SPREAD MY ASHES LIKE WE PLANNED
A morbid threesome. Three men going on a canoe trip on the third weekend every August, till one of them dies, Ballgame, leaving Nickels and Diggs behind with the mission of spreading his ashes in the face of all the bartenders of the bars they visited on their canoe trips and it unavoidably rained every single year. Their whole life was dedicated to dreaming of going to Dublin one day, which they did not do, and to suffering the rain, and doing something they did out of habit and with no conscious reason at all. That’s the dictatorship of a meme for sure.
Morbid, lethal, mortiferous, deadly. Vicious too and this habit that has no real reason or objective or motivation is a caricature of the Obsessive Compulsive Disorderly Life most people are having, the meaningless obsessional order of their habits being the disorder of their life itself. And Zoloft might be the solution with a good rope and a church with a high organ loft.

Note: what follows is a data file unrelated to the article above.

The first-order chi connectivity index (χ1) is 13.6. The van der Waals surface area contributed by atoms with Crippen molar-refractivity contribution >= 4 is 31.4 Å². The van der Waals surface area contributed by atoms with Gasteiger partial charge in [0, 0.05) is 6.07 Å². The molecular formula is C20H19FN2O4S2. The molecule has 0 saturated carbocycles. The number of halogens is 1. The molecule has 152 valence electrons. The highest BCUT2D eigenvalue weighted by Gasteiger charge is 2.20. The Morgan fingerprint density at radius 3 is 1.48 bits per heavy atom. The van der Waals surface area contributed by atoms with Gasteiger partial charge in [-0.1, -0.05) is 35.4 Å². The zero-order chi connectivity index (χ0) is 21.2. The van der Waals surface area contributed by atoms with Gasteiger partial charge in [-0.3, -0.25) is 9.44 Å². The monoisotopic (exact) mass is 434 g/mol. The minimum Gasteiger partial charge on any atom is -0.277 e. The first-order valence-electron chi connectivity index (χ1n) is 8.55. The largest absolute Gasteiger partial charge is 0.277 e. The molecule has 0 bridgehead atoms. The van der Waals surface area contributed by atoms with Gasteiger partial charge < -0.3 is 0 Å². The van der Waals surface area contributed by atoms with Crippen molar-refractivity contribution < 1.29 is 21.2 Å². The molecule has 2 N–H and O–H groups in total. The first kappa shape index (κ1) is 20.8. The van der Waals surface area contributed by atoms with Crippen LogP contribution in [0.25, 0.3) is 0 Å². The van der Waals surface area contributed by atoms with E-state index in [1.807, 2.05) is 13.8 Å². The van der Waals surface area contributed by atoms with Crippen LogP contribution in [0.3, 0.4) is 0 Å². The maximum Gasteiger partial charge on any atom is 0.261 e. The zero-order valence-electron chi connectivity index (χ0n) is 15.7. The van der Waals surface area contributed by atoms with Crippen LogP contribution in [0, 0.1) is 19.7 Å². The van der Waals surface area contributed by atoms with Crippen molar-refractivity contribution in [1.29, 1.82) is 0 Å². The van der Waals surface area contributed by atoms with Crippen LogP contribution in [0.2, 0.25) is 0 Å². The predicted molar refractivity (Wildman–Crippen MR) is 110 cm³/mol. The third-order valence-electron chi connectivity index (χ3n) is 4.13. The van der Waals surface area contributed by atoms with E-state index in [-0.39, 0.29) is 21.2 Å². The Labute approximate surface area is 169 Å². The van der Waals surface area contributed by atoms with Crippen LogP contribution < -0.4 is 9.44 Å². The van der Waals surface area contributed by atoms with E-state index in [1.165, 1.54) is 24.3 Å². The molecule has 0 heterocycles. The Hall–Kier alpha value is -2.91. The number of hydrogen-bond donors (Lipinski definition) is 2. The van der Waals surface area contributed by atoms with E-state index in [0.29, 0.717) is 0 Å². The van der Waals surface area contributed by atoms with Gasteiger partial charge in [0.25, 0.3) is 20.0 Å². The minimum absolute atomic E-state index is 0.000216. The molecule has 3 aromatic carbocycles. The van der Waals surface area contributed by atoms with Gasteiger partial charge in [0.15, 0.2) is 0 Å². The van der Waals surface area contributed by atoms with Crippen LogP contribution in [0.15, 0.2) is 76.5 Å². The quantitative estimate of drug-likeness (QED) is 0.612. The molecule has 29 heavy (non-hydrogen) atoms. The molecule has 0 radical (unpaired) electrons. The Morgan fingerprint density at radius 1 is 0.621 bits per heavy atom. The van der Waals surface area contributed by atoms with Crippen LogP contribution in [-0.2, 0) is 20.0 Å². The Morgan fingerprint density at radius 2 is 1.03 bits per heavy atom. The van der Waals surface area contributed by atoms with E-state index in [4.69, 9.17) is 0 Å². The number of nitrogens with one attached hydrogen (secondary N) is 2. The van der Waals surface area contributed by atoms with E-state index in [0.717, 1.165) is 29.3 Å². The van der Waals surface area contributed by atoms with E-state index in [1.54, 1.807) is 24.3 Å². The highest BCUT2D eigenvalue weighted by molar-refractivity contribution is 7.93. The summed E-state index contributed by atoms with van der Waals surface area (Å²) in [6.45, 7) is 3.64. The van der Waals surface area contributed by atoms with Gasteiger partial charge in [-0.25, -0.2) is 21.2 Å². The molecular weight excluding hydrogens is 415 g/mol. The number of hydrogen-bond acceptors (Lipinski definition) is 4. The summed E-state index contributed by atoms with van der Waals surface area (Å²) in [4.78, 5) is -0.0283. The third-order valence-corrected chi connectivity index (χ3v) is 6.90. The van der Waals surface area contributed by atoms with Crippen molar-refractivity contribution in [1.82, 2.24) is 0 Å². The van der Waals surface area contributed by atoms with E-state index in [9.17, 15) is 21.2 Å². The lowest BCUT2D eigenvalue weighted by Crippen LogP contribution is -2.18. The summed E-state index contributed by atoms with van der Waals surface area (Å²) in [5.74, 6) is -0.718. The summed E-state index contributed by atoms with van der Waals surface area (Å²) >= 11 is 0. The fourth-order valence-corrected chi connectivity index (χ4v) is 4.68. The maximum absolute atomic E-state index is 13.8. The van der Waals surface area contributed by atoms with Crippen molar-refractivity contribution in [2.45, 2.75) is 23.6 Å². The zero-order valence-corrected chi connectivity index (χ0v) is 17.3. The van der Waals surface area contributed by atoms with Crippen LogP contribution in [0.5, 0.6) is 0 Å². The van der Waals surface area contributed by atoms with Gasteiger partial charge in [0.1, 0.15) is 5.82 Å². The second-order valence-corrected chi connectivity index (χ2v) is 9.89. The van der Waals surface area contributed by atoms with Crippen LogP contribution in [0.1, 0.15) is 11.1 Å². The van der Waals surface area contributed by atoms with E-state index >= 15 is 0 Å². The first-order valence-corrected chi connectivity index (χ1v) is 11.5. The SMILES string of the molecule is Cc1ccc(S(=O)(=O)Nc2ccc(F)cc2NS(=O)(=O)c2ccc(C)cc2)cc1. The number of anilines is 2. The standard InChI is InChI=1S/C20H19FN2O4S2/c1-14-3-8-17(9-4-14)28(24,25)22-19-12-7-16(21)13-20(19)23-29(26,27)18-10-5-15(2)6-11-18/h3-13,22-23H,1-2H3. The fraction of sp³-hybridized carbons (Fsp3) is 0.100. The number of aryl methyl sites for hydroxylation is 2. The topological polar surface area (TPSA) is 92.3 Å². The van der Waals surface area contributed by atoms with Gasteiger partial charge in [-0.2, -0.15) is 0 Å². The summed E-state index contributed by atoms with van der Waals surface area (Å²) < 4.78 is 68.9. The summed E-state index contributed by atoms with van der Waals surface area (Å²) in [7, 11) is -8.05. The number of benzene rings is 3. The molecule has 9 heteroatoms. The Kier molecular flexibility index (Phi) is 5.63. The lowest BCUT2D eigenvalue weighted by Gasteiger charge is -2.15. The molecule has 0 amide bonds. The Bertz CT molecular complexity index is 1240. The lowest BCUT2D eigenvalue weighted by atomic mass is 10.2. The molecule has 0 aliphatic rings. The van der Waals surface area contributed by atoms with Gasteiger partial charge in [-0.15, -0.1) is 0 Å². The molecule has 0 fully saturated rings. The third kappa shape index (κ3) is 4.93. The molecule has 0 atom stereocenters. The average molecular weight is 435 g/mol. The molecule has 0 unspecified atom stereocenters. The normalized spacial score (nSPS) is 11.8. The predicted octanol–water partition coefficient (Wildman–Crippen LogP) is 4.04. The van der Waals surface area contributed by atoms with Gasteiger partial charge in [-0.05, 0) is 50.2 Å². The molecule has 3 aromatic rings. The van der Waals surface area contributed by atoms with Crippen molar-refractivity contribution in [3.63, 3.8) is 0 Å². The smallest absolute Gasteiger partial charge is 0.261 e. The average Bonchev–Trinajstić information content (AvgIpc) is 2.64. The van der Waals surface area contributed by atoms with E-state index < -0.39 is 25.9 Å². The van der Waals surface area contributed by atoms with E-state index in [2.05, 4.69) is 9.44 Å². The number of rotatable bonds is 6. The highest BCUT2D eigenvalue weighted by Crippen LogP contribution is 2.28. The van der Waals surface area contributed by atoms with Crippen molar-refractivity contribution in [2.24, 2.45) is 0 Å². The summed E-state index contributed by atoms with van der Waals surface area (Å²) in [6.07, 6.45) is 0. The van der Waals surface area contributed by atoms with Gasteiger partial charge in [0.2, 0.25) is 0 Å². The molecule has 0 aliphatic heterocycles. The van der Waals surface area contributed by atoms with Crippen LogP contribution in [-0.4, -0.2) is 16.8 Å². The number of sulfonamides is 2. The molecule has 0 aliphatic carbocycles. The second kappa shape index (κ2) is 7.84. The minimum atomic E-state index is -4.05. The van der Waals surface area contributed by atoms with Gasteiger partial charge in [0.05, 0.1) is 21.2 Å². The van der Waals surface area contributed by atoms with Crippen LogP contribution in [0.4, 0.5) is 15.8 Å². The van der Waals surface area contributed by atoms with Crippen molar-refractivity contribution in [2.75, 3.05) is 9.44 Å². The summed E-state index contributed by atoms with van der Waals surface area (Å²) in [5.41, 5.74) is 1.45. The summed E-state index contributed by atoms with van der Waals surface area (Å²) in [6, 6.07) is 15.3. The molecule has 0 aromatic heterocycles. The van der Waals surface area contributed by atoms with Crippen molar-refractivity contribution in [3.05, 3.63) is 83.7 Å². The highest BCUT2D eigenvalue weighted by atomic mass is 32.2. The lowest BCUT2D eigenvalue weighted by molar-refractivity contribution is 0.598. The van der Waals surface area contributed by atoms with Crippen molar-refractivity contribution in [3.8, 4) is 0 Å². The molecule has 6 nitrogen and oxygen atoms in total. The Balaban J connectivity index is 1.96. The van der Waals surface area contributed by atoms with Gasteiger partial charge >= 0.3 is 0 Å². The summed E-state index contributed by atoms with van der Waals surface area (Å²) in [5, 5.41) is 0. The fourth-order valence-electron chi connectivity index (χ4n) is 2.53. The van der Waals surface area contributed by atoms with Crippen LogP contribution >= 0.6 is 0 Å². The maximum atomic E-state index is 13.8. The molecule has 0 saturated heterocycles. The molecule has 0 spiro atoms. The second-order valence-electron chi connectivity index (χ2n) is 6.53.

To conclude there is only one word possible. This author is trying to haunt us with stories that carry, depict and inject in us the poison of life, that poison that makes us solitary people who will die alone, completely alone and those who do not die when we die will die soon and anyway sooner or later. This calamitous fate of ours, reverberating with Biblical fiction, is the very poison of our life that will kill our life in the end. Life is the utmost self-destroying unsustainable dimension of human beings and they do not seem to realize it. And they will cry when their last day comes. They have been warned but the warnings on the cars of their lives is an option, like the blinkers and the reverse gears, maybe the brakes too. I just wonder if for many the wheels are not the ultimate option of their existential cars.
Dr. Jacques COULARDEAU